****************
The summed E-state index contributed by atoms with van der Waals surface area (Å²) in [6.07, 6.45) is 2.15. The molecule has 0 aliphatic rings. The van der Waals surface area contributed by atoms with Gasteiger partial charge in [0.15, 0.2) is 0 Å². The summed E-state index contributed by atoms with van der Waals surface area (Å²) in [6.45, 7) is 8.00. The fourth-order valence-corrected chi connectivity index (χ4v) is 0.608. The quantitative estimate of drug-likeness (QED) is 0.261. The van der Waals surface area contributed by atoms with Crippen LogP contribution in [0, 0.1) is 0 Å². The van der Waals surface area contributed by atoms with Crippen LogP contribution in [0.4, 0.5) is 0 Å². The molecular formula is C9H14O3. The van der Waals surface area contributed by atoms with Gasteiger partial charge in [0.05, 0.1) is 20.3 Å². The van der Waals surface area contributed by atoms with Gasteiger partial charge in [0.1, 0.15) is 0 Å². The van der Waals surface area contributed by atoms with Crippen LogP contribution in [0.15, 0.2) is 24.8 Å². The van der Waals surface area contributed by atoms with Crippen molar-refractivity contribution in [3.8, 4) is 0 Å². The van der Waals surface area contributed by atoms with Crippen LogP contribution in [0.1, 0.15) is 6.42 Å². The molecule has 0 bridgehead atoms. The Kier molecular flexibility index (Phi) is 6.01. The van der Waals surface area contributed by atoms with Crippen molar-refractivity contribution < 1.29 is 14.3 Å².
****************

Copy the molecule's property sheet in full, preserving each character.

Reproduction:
The summed E-state index contributed by atoms with van der Waals surface area (Å²) in [6.07, 6.45) is 2.15. The molecule has 0 aliphatic rings. The van der Waals surface area contributed by atoms with Gasteiger partial charge in [0.15, 0.2) is 0 Å². The summed E-state index contributed by atoms with van der Waals surface area (Å²) in [6.45, 7) is 8.00. The fourth-order valence-corrected chi connectivity index (χ4v) is 0.608. The quantitative estimate of drug-likeness (QED) is 0.261. The van der Waals surface area contributed by atoms with Crippen LogP contribution in [0, 0.1) is 0 Å². The van der Waals surface area contributed by atoms with Crippen LogP contribution in [0.4, 0.5) is 0 Å². The molecular formula is C9H14O3. The van der Waals surface area contributed by atoms with Gasteiger partial charge in [0.05, 0.1) is 20.3 Å². The van der Waals surface area contributed by atoms with Gasteiger partial charge in [0.1, 0.15) is 0 Å². The van der Waals surface area contributed by atoms with Crippen LogP contribution in [0.15, 0.2) is 24.8 Å². The van der Waals surface area contributed by atoms with Crippen molar-refractivity contribution in [3.8, 4) is 0 Å². The van der Waals surface area contributed by atoms with Crippen LogP contribution in [0.1, 0.15) is 6.42 Å². The molecule has 0 bridgehead atoms. The Kier molecular flexibility index (Phi) is 6.01. The van der Waals surface area contributed by atoms with Crippen molar-refractivity contribution < 1.29 is 14.3 Å².